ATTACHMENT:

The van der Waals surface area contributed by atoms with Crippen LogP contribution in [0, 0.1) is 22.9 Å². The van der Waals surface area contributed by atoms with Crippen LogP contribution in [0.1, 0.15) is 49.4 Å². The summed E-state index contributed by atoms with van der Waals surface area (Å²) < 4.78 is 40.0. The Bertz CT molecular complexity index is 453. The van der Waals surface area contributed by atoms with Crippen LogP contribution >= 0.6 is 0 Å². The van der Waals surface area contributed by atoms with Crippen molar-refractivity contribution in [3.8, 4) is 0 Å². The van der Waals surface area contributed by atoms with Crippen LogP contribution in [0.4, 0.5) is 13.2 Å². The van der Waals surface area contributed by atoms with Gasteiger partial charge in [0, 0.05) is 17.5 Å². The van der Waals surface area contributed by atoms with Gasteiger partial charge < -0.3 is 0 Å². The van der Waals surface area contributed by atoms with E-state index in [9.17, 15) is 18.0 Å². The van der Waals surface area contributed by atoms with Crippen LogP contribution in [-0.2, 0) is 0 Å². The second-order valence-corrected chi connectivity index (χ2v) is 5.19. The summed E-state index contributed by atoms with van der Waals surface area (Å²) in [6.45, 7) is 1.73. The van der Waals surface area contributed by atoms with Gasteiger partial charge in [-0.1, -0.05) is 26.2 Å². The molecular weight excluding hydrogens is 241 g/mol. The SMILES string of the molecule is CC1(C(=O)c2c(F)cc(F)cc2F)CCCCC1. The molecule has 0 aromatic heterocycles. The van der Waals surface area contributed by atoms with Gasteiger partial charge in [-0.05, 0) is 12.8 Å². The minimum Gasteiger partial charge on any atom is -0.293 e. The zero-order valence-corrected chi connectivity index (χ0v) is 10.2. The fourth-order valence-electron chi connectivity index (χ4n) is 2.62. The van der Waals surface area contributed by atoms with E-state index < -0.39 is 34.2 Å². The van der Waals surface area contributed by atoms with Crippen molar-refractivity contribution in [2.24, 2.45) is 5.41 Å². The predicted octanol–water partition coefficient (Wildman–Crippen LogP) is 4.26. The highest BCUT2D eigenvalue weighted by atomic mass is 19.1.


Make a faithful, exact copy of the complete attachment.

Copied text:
The van der Waals surface area contributed by atoms with Crippen LogP contribution in [0, 0.1) is 22.9 Å². The van der Waals surface area contributed by atoms with Crippen LogP contribution in [0.1, 0.15) is 49.4 Å². The summed E-state index contributed by atoms with van der Waals surface area (Å²) < 4.78 is 40.0. The Bertz CT molecular complexity index is 453. The van der Waals surface area contributed by atoms with Crippen LogP contribution >= 0.6 is 0 Å². The van der Waals surface area contributed by atoms with Crippen molar-refractivity contribution in [3.8, 4) is 0 Å². The van der Waals surface area contributed by atoms with Crippen LogP contribution in [0.4, 0.5) is 13.2 Å². The van der Waals surface area contributed by atoms with Gasteiger partial charge in [0, 0.05) is 17.5 Å². The van der Waals surface area contributed by atoms with Gasteiger partial charge < -0.3 is 0 Å². The van der Waals surface area contributed by atoms with E-state index in [9.17, 15) is 18.0 Å². The van der Waals surface area contributed by atoms with Crippen LogP contribution in [-0.2, 0) is 0 Å². The second-order valence-corrected chi connectivity index (χ2v) is 5.19. The summed E-state index contributed by atoms with van der Waals surface area (Å²) in [6.45, 7) is 1.73. The van der Waals surface area contributed by atoms with Gasteiger partial charge in [-0.1, -0.05) is 26.2 Å². The molecular weight excluding hydrogens is 241 g/mol. The SMILES string of the molecule is CC1(C(=O)c2c(F)cc(F)cc2F)CCCCC1. The molecule has 0 aromatic heterocycles. The van der Waals surface area contributed by atoms with Gasteiger partial charge in [-0.05, 0) is 12.8 Å². The minimum Gasteiger partial charge on any atom is -0.293 e. The zero-order valence-corrected chi connectivity index (χ0v) is 10.2. The fourth-order valence-electron chi connectivity index (χ4n) is 2.62. The van der Waals surface area contributed by atoms with E-state index < -0.39 is 34.2 Å². The van der Waals surface area contributed by atoms with Crippen molar-refractivity contribution in [2.24, 2.45) is 5.41 Å². The predicted octanol–water partition coefficient (Wildman–Crippen LogP) is 4.26. The highest BCUT2D eigenvalue weighted by atomic mass is 19.1.